Remittances from migrants have kept the Philippine economy continuously afloat. From $659 million in 1984 these remittances have grown to a staggering $16 billion dollars by the end of 2008.
“These remittances were earned at tremendous costs to Filipino migrants and their families who had to endure long years of separation and suffer from various forms of exploitation, abuse, discrimination, violence and terrorism,” Migrante emphasized.
Migrante further stressed in its report that despite its avowed adherence to the Convention, the Philippine state has left out so many things in practice and many times had been caught red-handed over the abuse and criminal neglect of its own citizens. The report of Migrante International to the UN CMW has been endorsed by more than 170 organizations, advocates and individuals from various countries, including church and religious entities, among them, Sr. Ma. Luz F. Mijares, OSA, Superior General, Congregation of Augustinian Sisters of Our Lady of Consolation; Sr. Emelina Villegas, ICM Provincial Superior, Missionary Sister of the Immaculate Heart of Mary; Sr. Maureen Catabian of the Religious of the Good Shepherd; Task Force Urban Conscientization-Association of Major Religious Superiors of the Philippines, and the National Council of Churches of the Philippines.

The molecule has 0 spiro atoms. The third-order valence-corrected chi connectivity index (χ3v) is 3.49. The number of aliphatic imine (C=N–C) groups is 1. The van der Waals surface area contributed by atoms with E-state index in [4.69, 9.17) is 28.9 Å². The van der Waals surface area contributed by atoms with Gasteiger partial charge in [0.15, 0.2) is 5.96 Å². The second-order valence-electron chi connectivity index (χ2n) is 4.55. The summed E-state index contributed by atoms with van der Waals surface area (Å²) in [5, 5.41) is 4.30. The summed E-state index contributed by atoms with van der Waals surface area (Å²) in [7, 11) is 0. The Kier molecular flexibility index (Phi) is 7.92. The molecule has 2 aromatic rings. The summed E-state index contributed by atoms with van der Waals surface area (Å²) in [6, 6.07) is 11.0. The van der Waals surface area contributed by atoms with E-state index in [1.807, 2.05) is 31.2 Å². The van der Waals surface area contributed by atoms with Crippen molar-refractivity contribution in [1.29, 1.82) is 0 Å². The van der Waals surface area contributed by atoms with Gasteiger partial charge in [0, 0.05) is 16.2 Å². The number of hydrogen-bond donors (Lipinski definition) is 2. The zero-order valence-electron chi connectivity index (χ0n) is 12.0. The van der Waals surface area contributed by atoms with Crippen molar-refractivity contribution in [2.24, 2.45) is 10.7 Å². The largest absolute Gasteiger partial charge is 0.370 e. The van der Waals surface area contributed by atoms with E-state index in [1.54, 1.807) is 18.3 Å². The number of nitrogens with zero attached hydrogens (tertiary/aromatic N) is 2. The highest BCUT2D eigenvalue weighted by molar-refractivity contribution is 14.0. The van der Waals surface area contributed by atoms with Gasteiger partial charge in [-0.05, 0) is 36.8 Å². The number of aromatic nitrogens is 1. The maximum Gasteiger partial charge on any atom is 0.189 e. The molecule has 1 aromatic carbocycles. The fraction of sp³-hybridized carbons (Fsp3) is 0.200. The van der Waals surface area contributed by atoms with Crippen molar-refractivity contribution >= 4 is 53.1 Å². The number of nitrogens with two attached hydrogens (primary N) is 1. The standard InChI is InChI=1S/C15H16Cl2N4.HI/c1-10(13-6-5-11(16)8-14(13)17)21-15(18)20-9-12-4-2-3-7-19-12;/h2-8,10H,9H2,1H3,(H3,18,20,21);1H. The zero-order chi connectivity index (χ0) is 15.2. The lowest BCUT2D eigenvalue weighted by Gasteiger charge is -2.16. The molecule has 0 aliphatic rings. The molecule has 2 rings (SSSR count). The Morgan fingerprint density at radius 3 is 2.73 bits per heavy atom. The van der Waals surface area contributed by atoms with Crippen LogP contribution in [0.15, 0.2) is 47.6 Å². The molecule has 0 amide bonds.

Migrante International vigorously campaigned for the ratification of the UN Convention on the Protection of Migrant Workers and Members of Their Families by the Philippines State. Migrante Europe, on the other hand, has continued to lobby for the ratification of said Convention by EU member states – none of whom has yet ratified the Convention.
In her intervention during the question and answer part, Punongbayan highlighted the cases of unjustly executed OFW in Saudi Arabia Jenifer Bidoya, the case of the brothers Edison and Rolando Gonzales and Eduardo Arcilla who are in deathrow in a Jeddah jail, the issue of runaway OFWs in the Middle East, consular neglect of OFWs in need of legal assistance, the case of the Sabah refugees and the cases of forced slavery.